Character Sketch – Raju in R. K. Narayan's 'The Guide'



  • “We are free to infer that, on the last day of the fast, Raju, "Swami” dies opportunely, a martyr.” – Discuss.
  • Some are born saints, some achieve sanctity, and some have sanctity thrust upon them. Perhaps, Raju is one of these last! –Discuss.
  • Sketch of the  Character of – Raju in R. K. Narayan's The Guide.
Introduction:- In his last three novels, R. K. Narayan has been trying – like a stonemason laboring to make a goddess come out of a stone – to make a good man a godly man, grow out of a man of the earth. Raju in The Guide is doubtless half knave half fool, and he remains such when he allows himself to be mistaken for a Swami, a spiritual Guide, by the simple people of Mangala. But some days after he is trapped into commencing his fast, change gradually comes over him:“For the first time in his life he was making an earnest effort, for the first time he was learning the thrill of full application, outside money and love; for the first time he was doing a thing in which he was not personally interested.” He fasts, and he prays and he enjoys this experience, this enjoyment, he teals himself is something the faith of the people made a new man of him? Isn’t he redeemed indeed? Some are born saints some achieve sanctity and some have sanctity thrust upon them, perhaps Raju is one of the last!


A romantic A rascal:- The principal character of The Guide, Raju is a romantic doubled with a rascal like his fictional predecessors, Margayya and Sympathy. Raju too plays many parts and puts into practice some of Dr. Pal’s pregnant ideas on Tourism. Trying to help a rich visitor, Marco in his researches, Raju is involved in a tangle of new relationships. Rosie, Mareo’s wife becomes Raju’s lover. Abandoned by Marco, Rosie realizes with Raju’s help, her ambition of becoming a dancer. But his possessive instinct finally betrays him into a criminal action, and he is charged of and convicted of forgery. The railway Raju becomes Raju guide and entrepreneur and a convict, a seducer like Alec.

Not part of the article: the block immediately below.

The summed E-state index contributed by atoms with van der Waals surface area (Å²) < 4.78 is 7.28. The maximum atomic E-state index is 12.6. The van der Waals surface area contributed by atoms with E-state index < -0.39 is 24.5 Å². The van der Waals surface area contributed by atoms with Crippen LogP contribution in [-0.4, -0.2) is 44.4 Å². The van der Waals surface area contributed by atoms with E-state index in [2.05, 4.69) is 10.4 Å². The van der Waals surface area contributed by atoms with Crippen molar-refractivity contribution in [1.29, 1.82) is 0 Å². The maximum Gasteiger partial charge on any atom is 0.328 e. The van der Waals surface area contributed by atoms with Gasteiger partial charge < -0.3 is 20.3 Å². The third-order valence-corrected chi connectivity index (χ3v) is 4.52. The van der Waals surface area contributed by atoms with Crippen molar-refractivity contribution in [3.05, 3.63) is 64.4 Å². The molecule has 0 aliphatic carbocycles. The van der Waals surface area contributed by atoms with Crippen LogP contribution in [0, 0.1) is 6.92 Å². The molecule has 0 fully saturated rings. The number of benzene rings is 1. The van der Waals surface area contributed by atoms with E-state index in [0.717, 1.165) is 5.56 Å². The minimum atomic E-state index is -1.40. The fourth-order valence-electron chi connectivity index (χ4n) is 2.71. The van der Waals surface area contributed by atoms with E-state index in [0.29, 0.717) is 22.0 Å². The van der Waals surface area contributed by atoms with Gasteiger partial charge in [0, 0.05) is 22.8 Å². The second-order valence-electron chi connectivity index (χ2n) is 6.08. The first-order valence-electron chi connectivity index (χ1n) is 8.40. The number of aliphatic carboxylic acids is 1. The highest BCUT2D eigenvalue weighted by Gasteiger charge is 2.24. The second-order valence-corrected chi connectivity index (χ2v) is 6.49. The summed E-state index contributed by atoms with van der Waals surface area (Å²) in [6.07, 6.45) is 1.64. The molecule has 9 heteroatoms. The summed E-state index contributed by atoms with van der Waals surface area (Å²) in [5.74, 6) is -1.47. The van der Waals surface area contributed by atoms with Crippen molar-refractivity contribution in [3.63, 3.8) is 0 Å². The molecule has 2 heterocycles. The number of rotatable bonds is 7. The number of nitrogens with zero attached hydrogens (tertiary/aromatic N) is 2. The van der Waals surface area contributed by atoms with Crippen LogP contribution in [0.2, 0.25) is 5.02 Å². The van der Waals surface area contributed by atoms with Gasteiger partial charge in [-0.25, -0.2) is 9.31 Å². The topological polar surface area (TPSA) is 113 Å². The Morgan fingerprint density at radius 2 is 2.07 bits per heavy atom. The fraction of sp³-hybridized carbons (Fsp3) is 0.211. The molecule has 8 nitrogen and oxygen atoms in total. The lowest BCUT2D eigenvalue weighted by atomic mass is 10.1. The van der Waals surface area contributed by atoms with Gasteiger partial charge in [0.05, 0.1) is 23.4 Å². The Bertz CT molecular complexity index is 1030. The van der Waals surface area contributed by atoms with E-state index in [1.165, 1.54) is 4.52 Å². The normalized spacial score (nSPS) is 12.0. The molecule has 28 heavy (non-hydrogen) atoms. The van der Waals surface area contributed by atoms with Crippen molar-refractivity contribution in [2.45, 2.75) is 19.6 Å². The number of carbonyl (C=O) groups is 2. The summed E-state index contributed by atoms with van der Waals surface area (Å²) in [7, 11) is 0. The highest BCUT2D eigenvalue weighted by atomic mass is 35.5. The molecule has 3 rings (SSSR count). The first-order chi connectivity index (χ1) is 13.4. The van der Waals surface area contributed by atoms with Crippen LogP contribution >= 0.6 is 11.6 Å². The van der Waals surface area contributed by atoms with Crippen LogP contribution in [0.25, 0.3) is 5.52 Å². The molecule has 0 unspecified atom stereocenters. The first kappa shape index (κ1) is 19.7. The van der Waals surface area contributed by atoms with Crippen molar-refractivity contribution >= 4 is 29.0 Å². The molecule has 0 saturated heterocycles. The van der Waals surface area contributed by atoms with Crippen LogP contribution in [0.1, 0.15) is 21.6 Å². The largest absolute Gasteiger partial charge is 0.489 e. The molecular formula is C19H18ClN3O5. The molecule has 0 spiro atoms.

R. K. Narayan
Caught in the coil of his self-deception:  Coming out of the jail, Raju cuts off all connection with the past and sets up as a sort of as ascetic or mahatma. And once again caught in the coils of his own self deception, and he is obliged to undertake a twenty day fast to end a drought that threatens the district with a famine. In vain he tells his chief disciple Velan, the whole truth about himself and Rosie, and about the crash and the incarceration. But nobody would now believe that he is or has been-anyone other than a mahatma. He has made his bed, and he must perforce lie on it. We are free inferring that on the last day of the fast he dies opportunely, a martyr: …… “Velan its raining in the hills. I am can feel it coming up under my feet, up my legs…. And with that he sagged down.

Does it really rain? : Does it really rains or is it only Raju’s optical delusion? Does he really die or merely sink down in exhaustion? Has the lie really become truth or has it been merely exposed? We are free to conclude was we like; Narayan might say in Pirandellian fashion “Right you are if you think so!”